LONDON (Reuters) - British Prime Minister Theresa May will visit China this year to discuss trade ties, the latest in a series of foreign trips to cement relations with major powers as she negotiates Britain's divorce from the European Union.
May's aides gave few details about the trip, but she is keen to strengthen her hand by securing foreign support before launching Brexit talks, which are set to be among the most complicated Britain has ever undertaken.
"It would be a renewed expression of the close relationship between Britain and China, something that you have seen obviously develop over the past few years," May's spokesman told reporters on Tuesday.
"I would imagine that trade would form some part of the discussions that we have."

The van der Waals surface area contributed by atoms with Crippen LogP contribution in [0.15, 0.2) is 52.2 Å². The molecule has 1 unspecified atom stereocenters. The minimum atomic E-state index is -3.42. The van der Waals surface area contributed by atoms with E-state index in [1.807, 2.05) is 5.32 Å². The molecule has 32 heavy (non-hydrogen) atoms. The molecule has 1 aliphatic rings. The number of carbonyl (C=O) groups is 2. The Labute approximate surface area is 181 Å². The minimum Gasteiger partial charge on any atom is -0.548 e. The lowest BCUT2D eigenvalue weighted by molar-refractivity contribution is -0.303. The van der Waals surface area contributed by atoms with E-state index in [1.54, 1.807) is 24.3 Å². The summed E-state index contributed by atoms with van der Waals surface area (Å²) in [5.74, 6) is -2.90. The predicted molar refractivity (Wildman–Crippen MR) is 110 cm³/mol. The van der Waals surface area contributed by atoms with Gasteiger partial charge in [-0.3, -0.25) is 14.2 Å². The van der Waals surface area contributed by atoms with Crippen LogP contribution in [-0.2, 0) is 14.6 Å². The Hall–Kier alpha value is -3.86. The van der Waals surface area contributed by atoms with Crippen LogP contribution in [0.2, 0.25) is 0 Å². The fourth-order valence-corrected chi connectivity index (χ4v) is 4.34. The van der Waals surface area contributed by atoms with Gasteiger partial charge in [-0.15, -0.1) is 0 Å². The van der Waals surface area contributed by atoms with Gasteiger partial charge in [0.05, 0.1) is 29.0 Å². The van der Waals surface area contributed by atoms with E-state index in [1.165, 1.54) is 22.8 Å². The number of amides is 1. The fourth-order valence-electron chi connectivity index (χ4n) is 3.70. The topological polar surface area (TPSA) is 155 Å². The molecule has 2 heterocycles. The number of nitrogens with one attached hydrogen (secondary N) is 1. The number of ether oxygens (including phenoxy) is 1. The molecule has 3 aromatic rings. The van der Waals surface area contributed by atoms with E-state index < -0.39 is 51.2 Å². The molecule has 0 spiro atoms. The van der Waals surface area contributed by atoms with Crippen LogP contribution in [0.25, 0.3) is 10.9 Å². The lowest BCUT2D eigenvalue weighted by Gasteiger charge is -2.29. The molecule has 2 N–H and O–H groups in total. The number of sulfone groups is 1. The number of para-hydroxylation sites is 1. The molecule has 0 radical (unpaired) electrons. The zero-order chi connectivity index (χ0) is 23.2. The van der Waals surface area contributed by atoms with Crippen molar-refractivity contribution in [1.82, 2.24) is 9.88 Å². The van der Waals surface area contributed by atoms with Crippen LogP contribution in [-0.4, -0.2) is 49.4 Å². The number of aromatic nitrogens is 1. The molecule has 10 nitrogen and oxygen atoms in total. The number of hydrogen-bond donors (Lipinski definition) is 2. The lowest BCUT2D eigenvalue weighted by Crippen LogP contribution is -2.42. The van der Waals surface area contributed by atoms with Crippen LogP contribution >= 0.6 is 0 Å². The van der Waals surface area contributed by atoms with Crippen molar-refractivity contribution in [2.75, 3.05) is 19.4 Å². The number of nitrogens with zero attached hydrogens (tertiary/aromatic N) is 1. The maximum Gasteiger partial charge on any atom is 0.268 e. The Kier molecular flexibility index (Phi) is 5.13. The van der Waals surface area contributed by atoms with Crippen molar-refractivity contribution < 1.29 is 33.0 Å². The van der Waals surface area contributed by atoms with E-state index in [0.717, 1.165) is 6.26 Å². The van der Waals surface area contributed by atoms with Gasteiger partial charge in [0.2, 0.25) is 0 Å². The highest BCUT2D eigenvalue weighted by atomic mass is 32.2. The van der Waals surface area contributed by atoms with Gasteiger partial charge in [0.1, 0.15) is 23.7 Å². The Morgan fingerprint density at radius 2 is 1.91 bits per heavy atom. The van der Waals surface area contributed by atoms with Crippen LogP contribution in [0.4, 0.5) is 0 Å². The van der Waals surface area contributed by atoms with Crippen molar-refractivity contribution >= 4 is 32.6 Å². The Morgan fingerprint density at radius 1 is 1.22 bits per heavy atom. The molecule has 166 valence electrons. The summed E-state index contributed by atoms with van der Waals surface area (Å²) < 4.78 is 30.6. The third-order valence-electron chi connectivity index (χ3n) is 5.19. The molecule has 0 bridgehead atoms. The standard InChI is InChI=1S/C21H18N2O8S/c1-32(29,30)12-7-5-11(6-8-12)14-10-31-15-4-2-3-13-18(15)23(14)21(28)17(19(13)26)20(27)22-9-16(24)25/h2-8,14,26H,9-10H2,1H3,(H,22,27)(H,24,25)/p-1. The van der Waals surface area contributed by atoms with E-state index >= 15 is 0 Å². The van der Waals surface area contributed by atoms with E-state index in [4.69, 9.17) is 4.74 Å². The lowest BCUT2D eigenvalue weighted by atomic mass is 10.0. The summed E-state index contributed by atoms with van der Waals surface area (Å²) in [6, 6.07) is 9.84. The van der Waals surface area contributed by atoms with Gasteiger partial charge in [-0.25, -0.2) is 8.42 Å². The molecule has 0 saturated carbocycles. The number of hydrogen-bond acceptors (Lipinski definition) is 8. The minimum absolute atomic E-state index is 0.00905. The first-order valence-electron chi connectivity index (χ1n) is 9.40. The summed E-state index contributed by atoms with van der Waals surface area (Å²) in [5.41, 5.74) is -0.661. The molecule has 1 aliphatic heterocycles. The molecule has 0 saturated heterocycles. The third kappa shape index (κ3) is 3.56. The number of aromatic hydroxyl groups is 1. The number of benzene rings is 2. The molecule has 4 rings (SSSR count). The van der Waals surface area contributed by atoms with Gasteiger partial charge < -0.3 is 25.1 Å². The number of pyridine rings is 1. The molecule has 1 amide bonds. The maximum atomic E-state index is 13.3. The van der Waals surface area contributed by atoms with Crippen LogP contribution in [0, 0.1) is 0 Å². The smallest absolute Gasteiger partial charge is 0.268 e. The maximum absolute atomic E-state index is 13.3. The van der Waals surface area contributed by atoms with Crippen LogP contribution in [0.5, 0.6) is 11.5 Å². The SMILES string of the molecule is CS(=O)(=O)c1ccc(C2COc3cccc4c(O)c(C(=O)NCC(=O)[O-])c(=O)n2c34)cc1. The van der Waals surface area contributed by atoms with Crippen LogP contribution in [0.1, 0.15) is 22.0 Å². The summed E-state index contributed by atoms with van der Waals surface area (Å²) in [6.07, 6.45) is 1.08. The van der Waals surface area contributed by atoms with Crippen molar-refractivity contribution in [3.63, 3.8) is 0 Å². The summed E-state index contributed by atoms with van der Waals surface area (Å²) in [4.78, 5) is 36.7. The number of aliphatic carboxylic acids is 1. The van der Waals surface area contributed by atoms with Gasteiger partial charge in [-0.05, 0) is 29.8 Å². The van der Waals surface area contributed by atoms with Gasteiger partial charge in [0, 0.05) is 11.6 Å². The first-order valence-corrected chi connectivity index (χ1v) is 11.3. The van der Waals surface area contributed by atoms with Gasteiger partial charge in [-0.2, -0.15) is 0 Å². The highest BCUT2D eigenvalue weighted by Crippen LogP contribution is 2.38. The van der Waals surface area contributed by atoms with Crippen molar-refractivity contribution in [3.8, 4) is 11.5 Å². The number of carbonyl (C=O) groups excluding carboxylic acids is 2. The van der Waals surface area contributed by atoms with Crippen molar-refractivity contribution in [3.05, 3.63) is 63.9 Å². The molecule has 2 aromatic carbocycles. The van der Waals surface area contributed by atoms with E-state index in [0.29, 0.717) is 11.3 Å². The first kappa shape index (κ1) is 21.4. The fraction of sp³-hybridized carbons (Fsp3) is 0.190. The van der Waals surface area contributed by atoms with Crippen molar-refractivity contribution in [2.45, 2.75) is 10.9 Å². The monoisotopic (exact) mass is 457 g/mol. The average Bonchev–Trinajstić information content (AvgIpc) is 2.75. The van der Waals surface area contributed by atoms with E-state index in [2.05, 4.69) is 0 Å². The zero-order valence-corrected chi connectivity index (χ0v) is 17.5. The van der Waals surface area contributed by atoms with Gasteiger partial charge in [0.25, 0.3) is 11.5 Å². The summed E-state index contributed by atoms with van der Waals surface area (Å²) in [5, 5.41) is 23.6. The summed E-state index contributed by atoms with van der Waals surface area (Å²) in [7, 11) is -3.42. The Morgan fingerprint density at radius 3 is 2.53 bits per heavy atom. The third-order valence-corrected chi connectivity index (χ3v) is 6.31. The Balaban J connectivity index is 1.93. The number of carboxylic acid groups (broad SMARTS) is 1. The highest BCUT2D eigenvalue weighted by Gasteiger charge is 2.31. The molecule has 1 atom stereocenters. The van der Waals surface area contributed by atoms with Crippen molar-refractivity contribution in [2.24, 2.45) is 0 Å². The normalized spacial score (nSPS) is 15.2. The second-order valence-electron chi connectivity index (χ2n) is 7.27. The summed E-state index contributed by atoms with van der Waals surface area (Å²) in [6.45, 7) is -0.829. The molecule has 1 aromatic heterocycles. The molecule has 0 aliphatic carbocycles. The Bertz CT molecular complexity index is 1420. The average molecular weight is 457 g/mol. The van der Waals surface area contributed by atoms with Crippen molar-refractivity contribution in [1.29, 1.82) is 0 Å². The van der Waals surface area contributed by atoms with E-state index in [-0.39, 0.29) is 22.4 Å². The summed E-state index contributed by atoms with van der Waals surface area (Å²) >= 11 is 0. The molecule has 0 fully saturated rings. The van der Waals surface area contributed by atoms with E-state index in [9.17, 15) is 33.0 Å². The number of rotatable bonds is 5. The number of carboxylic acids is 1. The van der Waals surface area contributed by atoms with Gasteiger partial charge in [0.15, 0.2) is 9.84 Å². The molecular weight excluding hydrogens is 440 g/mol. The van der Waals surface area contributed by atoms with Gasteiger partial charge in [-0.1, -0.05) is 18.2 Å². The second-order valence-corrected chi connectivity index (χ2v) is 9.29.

May attended a summit in China of the G20 leading economies last September, shortly after she became prime minister following June's referendum vote to leave the EU, and was invited by President Xi Jinping to visit again.
With May having made clear she plans for Britain to leave the EU's single market, trade has dominated her talks with foreign leaders in recent months.
She has secured assurances from U.S. President Donald Trump, Indian Prime Minister Narendra Modi and other world powers that they are keen to start talks on boosting links.
But her attempts to up the stakes in talks with the EU, which she is due to launch before the end of March, have also drawn criticism.
Some opposition lawmakers have accused May of ducking difficult issues to win promises for trade - a charge repeated when she became the first foreign leader late last month to meet Trump, who has since been criticised over his immigration curbs.
She also came under fire for strengthening ties with Turkish President Tayyip Erdogan, who has been criticised by rights groups for jailing tens of thousands of people after a failed coup in July.
Reporting by Elizabeth Piper and Kylie MacLellan; Editing by William James and Catherine Evans